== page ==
What happens if you decline to click?

4 03 2009

Historiann seriously underestimates just how depressing this NPR report on clickers is (and she seems mighty depressed). From the text version:

Perhaps Psychology 372 isn’t really as dramatic as Who Wants to Be a Millionaire, but the students did seem engaged. In fact, McLennan polled his class — with the clickers, of course — and found that 96 percent of them really like using them. By constantly polling, McLennan gets an instant read on how much of the material the students are absorbing.

In my book, demonstrating absorption means you have to do a lot more than answer a multiple choice question. Since when does student enjoyment serve as a good criterion fort evaluating learning? I bet if I offered to give all of my students an “A,” 96 percent would approve.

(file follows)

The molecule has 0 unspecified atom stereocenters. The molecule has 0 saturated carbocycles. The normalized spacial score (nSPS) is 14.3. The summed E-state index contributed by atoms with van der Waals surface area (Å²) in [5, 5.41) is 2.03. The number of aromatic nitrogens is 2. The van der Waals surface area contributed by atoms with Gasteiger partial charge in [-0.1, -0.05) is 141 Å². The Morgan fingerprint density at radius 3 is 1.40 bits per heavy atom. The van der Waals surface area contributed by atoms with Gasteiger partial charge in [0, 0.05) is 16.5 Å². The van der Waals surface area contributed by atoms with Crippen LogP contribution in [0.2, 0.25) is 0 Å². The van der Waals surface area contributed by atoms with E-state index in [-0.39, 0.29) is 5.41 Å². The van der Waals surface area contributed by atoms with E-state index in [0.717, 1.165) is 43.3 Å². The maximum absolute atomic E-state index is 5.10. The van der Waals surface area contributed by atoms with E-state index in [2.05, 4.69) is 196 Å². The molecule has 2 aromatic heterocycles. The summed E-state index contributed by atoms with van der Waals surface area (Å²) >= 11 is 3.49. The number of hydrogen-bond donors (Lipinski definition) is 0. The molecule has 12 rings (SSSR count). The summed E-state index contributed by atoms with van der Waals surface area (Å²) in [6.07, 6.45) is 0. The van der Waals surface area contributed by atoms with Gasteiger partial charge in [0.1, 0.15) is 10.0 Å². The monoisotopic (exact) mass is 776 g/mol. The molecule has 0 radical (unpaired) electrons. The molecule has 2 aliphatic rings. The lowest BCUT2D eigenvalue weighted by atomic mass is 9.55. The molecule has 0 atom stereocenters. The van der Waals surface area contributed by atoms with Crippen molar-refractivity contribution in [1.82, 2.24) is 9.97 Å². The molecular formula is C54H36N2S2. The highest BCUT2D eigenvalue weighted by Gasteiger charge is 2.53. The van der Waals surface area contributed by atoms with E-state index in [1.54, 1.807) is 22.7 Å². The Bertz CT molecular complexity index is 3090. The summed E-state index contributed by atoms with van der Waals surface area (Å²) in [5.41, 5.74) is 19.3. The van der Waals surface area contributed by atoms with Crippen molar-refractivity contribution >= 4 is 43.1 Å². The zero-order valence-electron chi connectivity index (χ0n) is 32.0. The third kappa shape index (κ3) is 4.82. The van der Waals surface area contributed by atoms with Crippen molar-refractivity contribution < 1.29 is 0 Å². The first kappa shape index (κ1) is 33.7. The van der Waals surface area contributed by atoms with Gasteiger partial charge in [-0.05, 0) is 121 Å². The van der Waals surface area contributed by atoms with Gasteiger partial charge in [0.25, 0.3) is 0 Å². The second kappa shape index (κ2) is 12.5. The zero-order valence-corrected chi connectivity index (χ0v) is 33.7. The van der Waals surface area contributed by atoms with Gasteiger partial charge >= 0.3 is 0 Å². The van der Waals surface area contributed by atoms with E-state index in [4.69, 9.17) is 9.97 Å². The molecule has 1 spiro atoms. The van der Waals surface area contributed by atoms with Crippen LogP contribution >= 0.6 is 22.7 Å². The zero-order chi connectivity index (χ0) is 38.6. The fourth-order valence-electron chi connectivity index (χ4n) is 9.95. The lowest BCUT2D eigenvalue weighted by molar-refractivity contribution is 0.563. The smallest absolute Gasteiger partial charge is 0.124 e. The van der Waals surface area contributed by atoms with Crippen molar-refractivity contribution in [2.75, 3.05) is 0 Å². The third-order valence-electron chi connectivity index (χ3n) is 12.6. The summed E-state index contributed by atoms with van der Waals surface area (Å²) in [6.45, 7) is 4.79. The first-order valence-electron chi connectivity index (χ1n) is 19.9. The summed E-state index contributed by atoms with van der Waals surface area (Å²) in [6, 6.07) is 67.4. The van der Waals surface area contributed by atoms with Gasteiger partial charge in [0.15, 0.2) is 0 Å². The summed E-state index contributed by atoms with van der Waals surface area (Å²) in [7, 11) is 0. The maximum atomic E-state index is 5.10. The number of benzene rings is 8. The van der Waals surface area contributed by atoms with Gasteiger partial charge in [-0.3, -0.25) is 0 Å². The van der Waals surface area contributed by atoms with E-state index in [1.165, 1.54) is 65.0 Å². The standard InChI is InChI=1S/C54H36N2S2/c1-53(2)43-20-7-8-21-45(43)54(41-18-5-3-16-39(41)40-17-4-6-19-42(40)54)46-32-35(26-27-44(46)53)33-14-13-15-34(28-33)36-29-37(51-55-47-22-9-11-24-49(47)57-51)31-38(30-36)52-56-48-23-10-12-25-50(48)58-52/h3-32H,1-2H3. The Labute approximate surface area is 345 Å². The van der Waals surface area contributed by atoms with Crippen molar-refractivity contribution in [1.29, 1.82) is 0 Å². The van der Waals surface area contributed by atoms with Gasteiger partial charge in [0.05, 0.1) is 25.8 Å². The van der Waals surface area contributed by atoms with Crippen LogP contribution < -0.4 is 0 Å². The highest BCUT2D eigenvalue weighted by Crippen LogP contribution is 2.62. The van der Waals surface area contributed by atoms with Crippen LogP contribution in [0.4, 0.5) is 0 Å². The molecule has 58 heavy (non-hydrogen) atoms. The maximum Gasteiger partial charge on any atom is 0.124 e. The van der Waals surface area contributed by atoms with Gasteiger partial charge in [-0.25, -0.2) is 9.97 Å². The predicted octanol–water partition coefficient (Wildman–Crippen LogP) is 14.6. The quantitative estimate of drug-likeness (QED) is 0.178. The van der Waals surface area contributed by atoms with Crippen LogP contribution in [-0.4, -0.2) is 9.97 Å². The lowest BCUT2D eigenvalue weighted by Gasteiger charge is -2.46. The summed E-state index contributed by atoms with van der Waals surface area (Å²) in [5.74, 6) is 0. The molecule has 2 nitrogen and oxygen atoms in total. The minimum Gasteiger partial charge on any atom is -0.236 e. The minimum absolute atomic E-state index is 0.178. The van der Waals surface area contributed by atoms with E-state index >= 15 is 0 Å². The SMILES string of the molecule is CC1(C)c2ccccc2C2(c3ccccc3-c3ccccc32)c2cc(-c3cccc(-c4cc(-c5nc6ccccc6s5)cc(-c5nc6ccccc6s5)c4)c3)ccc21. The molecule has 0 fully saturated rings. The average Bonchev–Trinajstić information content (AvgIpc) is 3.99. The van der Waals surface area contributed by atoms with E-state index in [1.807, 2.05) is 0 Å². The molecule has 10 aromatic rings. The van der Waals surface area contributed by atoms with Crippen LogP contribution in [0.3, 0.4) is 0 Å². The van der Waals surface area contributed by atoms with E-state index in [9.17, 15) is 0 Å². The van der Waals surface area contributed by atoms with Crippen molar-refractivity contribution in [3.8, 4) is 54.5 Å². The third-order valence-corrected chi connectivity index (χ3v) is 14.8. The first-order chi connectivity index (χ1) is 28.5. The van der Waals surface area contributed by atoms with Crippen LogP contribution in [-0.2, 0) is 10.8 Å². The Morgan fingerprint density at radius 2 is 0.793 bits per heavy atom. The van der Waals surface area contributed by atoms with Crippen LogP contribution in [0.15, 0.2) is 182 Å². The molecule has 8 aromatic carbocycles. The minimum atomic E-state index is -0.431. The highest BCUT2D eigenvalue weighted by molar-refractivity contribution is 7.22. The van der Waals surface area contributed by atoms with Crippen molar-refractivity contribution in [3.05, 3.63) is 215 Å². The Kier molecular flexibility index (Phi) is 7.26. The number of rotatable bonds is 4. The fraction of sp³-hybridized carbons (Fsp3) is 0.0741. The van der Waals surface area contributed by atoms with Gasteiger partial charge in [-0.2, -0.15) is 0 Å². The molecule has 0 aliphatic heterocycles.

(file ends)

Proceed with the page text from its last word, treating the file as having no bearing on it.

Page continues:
And about that 96 percent: is that 96 percent of students or 96 percents of students who responded? In other words, is there an element of compulsion here? What happens if you decline to click? Do you get a zero for the day? Does clicking count for your grade? If it doesn’t, why would students feel compelled to do so and if it does, do you really want to test your students every minute of every day?

To me this feels like the same dynamic behind standardized testing run amuck.




One response

11 03 2010
Call me a Luddite, but… « More or Less Bunk

[…] that why we have Clickers? Seriously, is this a class or a focus group that we’re talking about here? c. For in-class […]

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